"Cognitive dissonance" is the clinical term used to describe stress that arises from holding contradictory beliefs. In politics, this term is a misnomer, because while many lawmakers, operatives and activists present oxymoronic views, many of them don't appear to feel any stress about that. When it comes to budgetary matters, such a lack of remorse translates into something even worse than cognitive dissonance -- something more akin to pathology. It is what I've previously called Selective Deficit Disorder -- and it was hard to miss in the last few weeks.
In Washington, for instance, the disorder was on prominent display in Congress's new farm bill. Citing deficit concerns, House Republicans crafted the bill to include an $8 billion cut to the federal food stamp program. Yet, the same bill increased massive subsidies that disproportionately benefit wealthy farmers and agribusinesses. In all, the conservative American Enterprise Institute reports that under the bill, annual subsidies could increase by up to $15 billion.
In this textbook episode of Selective Deficit Disorder, deficits were cited as a reason to slash a program that serves low-income Americans. However, those same deficits were suddenly ignored when it came to handing over billions to a corporate special interest.
In state capitals, Selective Deficit Disorder is similarly distorting debates over public workers' pensions. As a new analysis from the taxpayer watchdog group Good Jobs First documented this week, 10 states have pleaded poverty to justify draconian cuts to retiree benefits. But, as the report notes, in those same states "the total annual cost of corporate subsidies, tax breaks and loopholes exceeds the total current annual pension costs." In other words, deficits are being used as a rationale to eviscerate a program that benefits middle-class workers, yet those deficits are somehow no barrier to subsidy programs that primarily benefit the corporate class.
Even the sports world is plagued by Selective Deficit Disorder. For proof of that, consider the politics swirling around last week's Super Bowl in the New York City region.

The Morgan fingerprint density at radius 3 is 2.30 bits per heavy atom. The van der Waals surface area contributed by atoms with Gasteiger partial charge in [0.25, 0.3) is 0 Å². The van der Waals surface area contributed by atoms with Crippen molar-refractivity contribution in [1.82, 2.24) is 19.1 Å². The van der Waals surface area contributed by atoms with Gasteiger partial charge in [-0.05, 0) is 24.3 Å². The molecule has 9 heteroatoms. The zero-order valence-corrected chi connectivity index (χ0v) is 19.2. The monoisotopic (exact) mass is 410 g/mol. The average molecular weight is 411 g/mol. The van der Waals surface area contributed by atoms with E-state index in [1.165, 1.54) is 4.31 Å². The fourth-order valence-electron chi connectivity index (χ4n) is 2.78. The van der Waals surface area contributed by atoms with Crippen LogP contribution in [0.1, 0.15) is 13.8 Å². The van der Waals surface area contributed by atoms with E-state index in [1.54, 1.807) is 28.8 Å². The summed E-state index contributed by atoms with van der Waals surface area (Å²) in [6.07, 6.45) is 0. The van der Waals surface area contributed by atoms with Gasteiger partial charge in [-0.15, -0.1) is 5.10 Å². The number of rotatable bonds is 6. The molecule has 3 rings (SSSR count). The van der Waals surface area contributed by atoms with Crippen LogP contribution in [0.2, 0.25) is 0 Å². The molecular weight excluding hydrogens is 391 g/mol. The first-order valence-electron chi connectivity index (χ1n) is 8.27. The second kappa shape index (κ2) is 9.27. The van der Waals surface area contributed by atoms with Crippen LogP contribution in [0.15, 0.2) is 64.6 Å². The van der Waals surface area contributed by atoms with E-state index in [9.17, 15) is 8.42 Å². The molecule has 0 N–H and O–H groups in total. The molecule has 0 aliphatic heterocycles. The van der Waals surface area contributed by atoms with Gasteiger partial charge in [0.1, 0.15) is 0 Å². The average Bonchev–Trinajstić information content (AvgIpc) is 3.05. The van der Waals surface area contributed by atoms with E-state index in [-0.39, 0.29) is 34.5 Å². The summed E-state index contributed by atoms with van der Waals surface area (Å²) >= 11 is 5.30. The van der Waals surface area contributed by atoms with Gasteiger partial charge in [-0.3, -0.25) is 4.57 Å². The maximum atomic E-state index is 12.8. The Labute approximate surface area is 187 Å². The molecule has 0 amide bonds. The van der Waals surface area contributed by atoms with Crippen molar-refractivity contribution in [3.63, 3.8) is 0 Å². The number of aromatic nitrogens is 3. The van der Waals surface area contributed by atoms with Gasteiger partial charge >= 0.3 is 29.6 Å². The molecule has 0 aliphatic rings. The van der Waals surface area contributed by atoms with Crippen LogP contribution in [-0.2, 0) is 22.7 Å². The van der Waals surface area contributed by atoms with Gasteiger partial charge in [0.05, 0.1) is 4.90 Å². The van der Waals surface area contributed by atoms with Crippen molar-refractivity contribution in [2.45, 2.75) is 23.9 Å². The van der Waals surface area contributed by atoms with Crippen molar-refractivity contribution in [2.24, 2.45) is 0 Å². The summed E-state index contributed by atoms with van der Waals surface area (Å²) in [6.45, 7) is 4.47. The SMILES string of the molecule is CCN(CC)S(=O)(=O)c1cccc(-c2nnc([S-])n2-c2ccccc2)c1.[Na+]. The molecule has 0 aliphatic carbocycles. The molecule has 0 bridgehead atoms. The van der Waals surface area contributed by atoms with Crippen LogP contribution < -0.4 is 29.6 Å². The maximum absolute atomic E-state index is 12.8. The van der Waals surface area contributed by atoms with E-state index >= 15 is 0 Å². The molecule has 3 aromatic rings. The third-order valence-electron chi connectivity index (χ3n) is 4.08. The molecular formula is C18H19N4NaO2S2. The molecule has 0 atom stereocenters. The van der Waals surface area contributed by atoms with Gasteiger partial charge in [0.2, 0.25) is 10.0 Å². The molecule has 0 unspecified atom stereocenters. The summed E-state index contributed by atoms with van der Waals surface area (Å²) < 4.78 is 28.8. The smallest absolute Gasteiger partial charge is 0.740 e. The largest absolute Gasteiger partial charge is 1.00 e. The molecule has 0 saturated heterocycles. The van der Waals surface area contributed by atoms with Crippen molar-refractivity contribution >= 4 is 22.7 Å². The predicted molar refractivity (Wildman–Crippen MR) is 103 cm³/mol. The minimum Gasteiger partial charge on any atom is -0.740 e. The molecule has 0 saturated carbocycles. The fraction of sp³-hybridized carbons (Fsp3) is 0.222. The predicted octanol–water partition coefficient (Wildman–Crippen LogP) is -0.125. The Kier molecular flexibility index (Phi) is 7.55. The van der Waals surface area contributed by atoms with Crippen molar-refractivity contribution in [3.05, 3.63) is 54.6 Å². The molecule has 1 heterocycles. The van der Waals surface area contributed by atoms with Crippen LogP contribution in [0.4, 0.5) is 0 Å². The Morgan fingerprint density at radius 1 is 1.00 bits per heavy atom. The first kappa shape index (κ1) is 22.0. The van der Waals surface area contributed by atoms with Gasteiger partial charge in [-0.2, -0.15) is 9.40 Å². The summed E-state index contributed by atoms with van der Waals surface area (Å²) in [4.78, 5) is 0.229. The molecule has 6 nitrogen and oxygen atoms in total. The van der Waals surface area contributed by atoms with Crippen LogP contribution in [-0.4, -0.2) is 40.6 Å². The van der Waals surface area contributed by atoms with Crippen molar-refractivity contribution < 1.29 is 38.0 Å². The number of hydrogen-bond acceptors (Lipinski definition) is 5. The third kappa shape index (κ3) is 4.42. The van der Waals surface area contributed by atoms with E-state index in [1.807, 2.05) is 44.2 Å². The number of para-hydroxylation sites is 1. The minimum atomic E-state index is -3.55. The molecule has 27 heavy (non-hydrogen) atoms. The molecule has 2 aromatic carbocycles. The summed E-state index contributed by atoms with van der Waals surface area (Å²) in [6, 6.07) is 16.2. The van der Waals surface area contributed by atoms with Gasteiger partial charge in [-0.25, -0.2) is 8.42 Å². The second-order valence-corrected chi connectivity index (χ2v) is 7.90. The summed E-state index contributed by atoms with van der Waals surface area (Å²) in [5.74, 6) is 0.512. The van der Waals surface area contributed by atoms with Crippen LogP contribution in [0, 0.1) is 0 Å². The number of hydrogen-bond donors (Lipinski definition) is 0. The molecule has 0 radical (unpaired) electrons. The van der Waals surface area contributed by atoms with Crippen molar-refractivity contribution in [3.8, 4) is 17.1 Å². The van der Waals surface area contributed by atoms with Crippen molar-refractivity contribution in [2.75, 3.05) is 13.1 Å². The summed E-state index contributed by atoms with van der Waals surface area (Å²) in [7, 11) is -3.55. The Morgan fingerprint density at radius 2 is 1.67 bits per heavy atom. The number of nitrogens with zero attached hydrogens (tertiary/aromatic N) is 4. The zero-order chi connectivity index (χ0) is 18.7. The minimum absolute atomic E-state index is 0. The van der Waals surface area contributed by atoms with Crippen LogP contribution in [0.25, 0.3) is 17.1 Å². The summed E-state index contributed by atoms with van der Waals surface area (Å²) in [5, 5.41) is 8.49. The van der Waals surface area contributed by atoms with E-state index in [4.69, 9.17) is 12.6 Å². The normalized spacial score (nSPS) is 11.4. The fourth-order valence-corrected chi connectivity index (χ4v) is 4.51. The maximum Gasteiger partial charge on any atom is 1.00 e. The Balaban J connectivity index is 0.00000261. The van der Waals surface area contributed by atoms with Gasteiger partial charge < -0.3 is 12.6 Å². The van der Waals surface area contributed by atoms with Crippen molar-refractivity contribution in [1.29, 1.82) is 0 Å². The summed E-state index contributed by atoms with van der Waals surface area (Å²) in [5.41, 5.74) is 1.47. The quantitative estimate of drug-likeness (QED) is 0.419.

There, New York's Democratic Gov. Andrew Cuomo just put forward an austerity budget that many school officials say will result in big cuts to academic programs and teaching staff. This followed his earlier insistence "that government must be more efficient and cut the cost of the bureaucracy." Yet, the same governor spent $5 million of taxpayer resources on Super Bowl promotions and parties. That included a taxpayer-financed party for more than 3,500 members of the media.
On the other side of the Hudson River, the contrast was even more pronounced. In the name of fiscal responsibility, Gov. Chris Christie, R-N.J., has cut the pensions of New Jersey's public employees and reduced education funding. Yet, he had his state cough up almost $18 million to subsidize the big game. That was in addition to the $400 million the New York Times noted New Jersey taxpayers spent to improve the Meadowlands. It was also on top of the special property tax breaks New Jersey gave the NFL.
Once again, the politicians asked their constituents to simultaneously believe there is no money to meet basic needs, but there is plenty of money to subsidize corporate profits.
Though these three examples of Selective Deficit Disorder differ from one another, the common thread tying them together is cash. Indeed, in each episode, deficits were cited as a reason to stiff a middle-class constituency, but they were never mentioned when appeasing the demands of a wealthy constituency.
That double standard reflects how modern politics is not really a battle between Democrats and Republicans. It is a battle between those with lots of money and those with comparatively less. The persistence of Selective Deficit Disorder proves that the former are winning.